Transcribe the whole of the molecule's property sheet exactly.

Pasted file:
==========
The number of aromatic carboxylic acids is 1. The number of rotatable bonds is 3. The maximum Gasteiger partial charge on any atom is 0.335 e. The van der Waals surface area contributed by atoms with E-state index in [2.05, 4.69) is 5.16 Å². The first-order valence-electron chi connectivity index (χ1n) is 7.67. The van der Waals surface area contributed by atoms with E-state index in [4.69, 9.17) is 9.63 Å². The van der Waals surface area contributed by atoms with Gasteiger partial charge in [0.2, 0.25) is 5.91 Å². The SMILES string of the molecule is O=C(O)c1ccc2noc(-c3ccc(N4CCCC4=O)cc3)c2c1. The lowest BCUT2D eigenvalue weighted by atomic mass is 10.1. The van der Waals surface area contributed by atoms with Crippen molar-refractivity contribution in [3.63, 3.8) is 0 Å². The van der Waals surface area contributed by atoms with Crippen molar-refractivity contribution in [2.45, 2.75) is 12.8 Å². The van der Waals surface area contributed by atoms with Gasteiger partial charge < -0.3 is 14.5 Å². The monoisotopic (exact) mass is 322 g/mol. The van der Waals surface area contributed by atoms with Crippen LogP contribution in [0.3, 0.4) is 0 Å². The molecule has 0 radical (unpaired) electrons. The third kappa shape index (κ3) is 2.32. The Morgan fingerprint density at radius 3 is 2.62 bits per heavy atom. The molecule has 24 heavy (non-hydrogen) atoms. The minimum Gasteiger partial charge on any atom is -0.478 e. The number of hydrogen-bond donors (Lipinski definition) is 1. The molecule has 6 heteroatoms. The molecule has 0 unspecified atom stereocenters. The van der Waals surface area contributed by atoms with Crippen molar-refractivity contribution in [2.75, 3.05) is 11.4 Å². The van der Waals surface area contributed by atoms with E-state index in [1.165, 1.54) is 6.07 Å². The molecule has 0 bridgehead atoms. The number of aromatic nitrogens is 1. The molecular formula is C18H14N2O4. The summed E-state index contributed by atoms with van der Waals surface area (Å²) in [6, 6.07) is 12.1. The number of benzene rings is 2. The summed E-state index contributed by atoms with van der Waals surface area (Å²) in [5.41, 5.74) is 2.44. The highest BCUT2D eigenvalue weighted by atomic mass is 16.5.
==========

The number of aromatic carboxylic acids is 1. The number of rotatable bonds is 3. The maximum Gasteiger partial charge on any atom is 0.335 e. The van der Waals surface area contributed by atoms with E-state index in [2.05, 4.69) is 5.16 Å². The first-order valence-electron chi connectivity index (χ1n) is 7.67. The van der Waals surface area contributed by atoms with E-state index in [4.69, 9.17) is 9.63 Å². The van der Waals surface area contributed by atoms with Gasteiger partial charge in [0.2, 0.25) is 5.91 Å². The SMILES string of the molecule is O=C(O)c1ccc2noc(-c3ccc(N4CCCC4=O)cc3)c2c1. The lowest BCUT2D eigenvalue weighted by atomic mass is 10.1. The van der Waals surface area contributed by atoms with Crippen molar-refractivity contribution in [3.63, 3.8) is 0 Å². The van der Waals surface area contributed by atoms with Crippen molar-refractivity contribution in [2.45, 2.75) is 12.8 Å². The van der Waals surface area contributed by atoms with Gasteiger partial charge < -0.3 is 14.5 Å². The monoisotopic (exact) mass is 322 g/mol. The van der Waals surface area contributed by atoms with Crippen LogP contribution in [0.3, 0.4) is 0 Å². The molecule has 0 radical (unpaired) electrons. The third kappa shape index (κ3) is 2.32. The Morgan fingerprint density at radius 3 is 2.62 bits per heavy atom. The molecule has 24 heavy (non-hydrogen) atoms. The minimum Gasteiger partial charge on any atom is -0.478 e. The number of hydrogen-bond donors (Lipinski definition) is 1. The molecule has 6 heteroatoms. The molecule has 0 unspecified atom stereocenters. The van der Waals surface area contributed by atoms with Crippen molar-refractivity contribution in [2.75, 3.05) is 11.4 Å². The van der Waals surface area contributed by atoms with E-state index in [1.165, 1.54) is 6.07 Å². The molecule has 0 bridgehead atoms. The number of aromatic nitrogens is 1. The molecular formula is C18H14N2O4. The summed E-state index contributed by atoms with van der Waals surface area (Å²) in [6, 6.07) is 12.1. The number of benzene rings is 2. The summed E-state index contributed by atoms with van der Waals surface area (Å²) in [5.41, 5.74) is 2.44. The highest BCUT2D eigenvalue weighted by atomic mass is 16.5.